Newport-Mesa school board member Martha Fluor, in her welcome message for this week's three-day meeting of the California School Board Assn., wrote, "In this era of fiscal constraints, I know that your decision to attend this year's conference is not one that was made lightly."
But in this "era of fiscal constraints," the Newport-Mesa school district is spending an estimated $19,720 for 11 people — six of the seven board members and five administrators — to attend the association conference in San Diego.
Fluor is not incurring any costs to the district, as she is association president.
But not everyone believes the conference is a good use of money when we are cutting back on programs that benefit students.
"I have requested that the board forgo conferences and redirect the funding to either be divided equally amongst the four high schools for athletics and art or to sixth-grade science camp," school Trustee Katrina Foley, who cannot attend because of a work conflict, wrote in an email. "It would be hypocritical to then go to the conference."
Is nearly $20,000 for a conference outrageous? Maybe, maybe not, but we can use at least three objective measurements to justify or condemn the decision.
The first is comparing Newport-Mesa's conference expenses with other districts. After all, compared with others, this board could be thrifty.
Unfortunately, that isn't the case.
"No one is attending, as we cut all food and conference budgets from our budget three years ago in order to keep cuts as far away from the classroom as possible," Beverly Hills Unified school board member Brian Goldberg wrote in an email. "This board majority has been paying for any food we consume and any travel we take on behalf of the district for the past two years."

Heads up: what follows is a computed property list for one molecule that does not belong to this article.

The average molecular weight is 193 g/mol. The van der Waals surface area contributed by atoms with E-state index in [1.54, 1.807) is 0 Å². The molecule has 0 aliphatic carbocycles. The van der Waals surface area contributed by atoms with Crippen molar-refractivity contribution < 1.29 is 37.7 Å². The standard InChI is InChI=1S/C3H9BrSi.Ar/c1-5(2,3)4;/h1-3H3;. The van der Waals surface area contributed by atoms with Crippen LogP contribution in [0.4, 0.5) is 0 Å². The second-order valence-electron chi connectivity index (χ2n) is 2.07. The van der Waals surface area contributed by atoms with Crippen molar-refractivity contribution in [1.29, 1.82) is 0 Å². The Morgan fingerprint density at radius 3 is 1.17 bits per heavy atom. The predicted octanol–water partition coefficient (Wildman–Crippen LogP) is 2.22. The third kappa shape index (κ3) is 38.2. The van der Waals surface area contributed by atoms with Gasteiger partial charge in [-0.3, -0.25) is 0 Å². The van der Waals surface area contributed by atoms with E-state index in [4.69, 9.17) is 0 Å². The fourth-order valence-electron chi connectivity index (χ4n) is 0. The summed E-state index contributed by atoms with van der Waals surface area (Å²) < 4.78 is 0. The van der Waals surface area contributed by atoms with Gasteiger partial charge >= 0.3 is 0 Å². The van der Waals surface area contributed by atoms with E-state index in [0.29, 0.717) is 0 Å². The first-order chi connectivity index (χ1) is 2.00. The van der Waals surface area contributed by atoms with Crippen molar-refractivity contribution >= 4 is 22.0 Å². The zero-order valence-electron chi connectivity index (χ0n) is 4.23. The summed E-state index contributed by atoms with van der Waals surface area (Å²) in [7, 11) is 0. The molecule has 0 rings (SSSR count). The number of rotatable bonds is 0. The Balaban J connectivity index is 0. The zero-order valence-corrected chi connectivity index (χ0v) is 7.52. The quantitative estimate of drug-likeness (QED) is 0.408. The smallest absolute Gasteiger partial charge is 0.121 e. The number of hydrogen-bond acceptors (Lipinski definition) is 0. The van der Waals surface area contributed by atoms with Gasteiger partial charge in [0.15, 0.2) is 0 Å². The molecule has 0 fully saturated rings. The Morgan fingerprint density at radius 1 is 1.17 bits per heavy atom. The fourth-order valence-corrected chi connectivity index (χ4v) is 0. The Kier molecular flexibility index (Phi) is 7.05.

The Irvine Unified School District is sending only Supt. Terry Walker and two board members. Walker is spending just one night in San Diego and the board members are spending three. The total cost to taxpayers is about $3,000.
No one from the Laguna Beach Unified School District is attending.
The second measurement is whether the money could be put to better use.
All across the Newport-Mesa district, teachers are shelling out their own money for basic supplies. While that is not new, it is special this year because paying for these items is a greater hardship. A teacher's job should not be an expense.
The third measurement is whether any progress in the district is made as a result of attending the conference.
After dozens of conferences, no progress has been made at Pomona, Whittier and Wilson elementary schools in Costa Mesa, and one is even going backward.
Instead of sending a small army to San Diego, the district should send Supt. Jeffrey Hubbard, a school board member and a principal from one of the failing schools, to Plummer Elementary School in Los Angeles.
At "Plummer — where 90% of the students are poor and two-thirds begin school not fluent in English," Los Angeles Times columnist Sandy Banks wrote, the "…Academic Performance Index score has risen by more than 200 points, to 862, in the last four years, outpacing schools around the state with similar demographics" ("Where poor students soar," Nov. 5). And it is, "one of the district's highest-scoring elementary schools."
The Newport-Mesa ambassadors, as it were, could learn in a day what will work and what won't work back home. It's a proven concept called "best practices," which not only saves money, it speeds success because it takes guesswork out of the process.
So, to answer my question about whether sending 11 people to a conference at a cost of almost $20,000 is outrageous: Yes, it most certainly is.
STEVE SMITH is a Costa Mesa resident and a freelance writer. Send story ideas to email@example.com.